Tuesday, July 31, 2007

The Jesus of suburbia: Have we tamed the Son of God to fit our lifestyle?

Mike Erre (2006), pastor at Rock Harbor Church in Costa Mesa, CA, writes:
"The Jesus of Suburbia is the Jesus of Christian religion. He is the Jesus who calls us into comfort and convenience and away from engaging the world around us with truth and grace. He is the Jesus who makes sense. Not surprisingly, we are tempted to follow him. The children of God have always been tempted to temper and soften the God who is there into a much tamer counterfeit."

In this book, Erre challenges us to NOT settle for the safe, drab Jesus that is preached about in our clean North American churches. Instead, Erre asks us to wonder what it would be like to open up our hearts to the real Jesus who has the power to transform lives and communities. The real Jesus is wild and wonderful. Jesus calls us to follow Him, to trust Him, to take risks for Him, to see Him as He really is instead of what we want Him to be. What would life look like if we actually did this? Scary, huh? And somehow compelling at the same time.

The Nanny Diaries by Emma McLaughlin and Nicola Kraus

This is a great summer read chronicling a year in the life of Nan, the nanny for Mr. and Mrs. X's son, Grayer, in New York City. This book contains a lot of smart, funny commentary on childcare and family life (or lack thereof). It also highlights the significance of the attachment that children develop to their primary caregivers, whether that be their mom, dad, or nanny.

Friday, July 27, 2007

That Summer by Sarah Dessen

This is one of the few books that has made me burst into tears at the very end. It's a coming-of-age tale, with the main character, Haven, surrounded by broken family relationships along with new (and possibly unwanted) additions to the family. She learns that we never know the full truth about anyone or any situation and thus, our assumptions and judgments can sometimes be very wrong and unfair.

Tuesday, July 24, 2007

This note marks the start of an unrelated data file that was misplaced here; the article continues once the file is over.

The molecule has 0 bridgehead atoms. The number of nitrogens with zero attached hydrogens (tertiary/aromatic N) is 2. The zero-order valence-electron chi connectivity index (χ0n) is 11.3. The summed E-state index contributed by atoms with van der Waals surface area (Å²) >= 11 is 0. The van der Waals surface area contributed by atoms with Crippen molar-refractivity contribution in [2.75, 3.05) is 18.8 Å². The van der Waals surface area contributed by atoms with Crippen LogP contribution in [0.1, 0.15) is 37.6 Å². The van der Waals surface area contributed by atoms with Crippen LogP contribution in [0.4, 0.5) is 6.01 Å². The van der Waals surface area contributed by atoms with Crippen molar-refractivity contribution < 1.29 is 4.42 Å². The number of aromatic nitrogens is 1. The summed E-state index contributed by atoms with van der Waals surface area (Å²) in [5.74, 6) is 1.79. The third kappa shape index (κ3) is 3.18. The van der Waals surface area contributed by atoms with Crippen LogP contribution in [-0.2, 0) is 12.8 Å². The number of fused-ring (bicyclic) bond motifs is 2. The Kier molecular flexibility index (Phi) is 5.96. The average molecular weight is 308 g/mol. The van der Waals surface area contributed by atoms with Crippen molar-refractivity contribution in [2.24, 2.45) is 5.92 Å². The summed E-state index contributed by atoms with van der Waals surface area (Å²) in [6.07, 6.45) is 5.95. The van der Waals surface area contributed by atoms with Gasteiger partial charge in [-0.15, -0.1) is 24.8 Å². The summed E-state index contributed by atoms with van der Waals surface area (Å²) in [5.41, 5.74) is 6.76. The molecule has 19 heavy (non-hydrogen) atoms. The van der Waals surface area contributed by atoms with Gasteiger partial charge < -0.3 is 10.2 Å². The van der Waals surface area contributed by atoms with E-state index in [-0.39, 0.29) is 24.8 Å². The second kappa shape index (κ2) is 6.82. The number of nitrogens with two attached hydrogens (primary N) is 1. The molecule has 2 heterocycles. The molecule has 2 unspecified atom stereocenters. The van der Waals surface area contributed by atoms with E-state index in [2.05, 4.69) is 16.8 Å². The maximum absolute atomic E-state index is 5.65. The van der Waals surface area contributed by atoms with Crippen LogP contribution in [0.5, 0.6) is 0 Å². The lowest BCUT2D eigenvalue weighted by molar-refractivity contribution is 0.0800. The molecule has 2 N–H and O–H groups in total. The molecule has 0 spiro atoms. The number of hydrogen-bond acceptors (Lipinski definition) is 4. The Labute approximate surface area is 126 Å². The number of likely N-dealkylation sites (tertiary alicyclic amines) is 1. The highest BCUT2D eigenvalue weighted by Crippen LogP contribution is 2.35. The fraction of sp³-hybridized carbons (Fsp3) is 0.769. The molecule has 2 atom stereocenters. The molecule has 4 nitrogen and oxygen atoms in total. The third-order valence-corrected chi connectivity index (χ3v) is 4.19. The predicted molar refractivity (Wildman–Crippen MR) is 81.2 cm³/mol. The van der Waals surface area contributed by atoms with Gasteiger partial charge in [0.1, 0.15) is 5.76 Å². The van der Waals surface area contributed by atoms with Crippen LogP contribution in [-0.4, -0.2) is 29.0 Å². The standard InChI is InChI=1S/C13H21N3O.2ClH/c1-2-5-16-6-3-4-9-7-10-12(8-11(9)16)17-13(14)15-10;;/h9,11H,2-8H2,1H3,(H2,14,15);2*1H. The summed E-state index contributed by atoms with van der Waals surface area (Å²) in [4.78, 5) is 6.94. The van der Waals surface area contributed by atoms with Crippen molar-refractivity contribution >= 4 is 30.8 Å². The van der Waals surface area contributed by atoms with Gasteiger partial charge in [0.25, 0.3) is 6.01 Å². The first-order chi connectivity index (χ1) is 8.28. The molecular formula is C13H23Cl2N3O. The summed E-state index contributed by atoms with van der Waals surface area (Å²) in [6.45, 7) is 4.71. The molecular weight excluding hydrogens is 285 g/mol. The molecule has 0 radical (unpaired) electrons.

Grace (Eventually): Thoughts on Faith

I loved Anne Lamott's Traveling Mercies, a collection of essays on life and faith. Plan B, another collection of essays about the same, was just okay. This, her third collection, was stale and repetitive. There wasn't anything truly new and creative here. It was still easy to read, but it was just more of the same. I'd rather just read Traveling Mercies again.

Monday, July 23, 2007

Harry Potter and the Deathly Hallows


And to J.K. Rowling: Thank you.

Friday, July 20, 2007

Welcome, summer. I've been waiting for you.

I finished summer school yesterday! The eight weeks ahead of me are untouched by syllabi, reading assignments, and research papers. Let the fun reading begin! First up, of course, is Harry Potter and the Deathly Hallows.

Saturday, July 14, 2007

A Thousand Splendid Suns

This is Khaled Hosseini's second novel (his first was The Kite Runner). The story spans 30 years and tells of two women in Afghanistan and how their lives become intertwined. It's an easy read in the sense that the story moves along quickly. It's a difficult read in some parts because of the graphic scenes of domestic abuse. There really is everything in this story: revenge, love, tragedy, friendship, redemption. I recommend that you read this book. If you haven't read The Kite Runner yet, read that one too.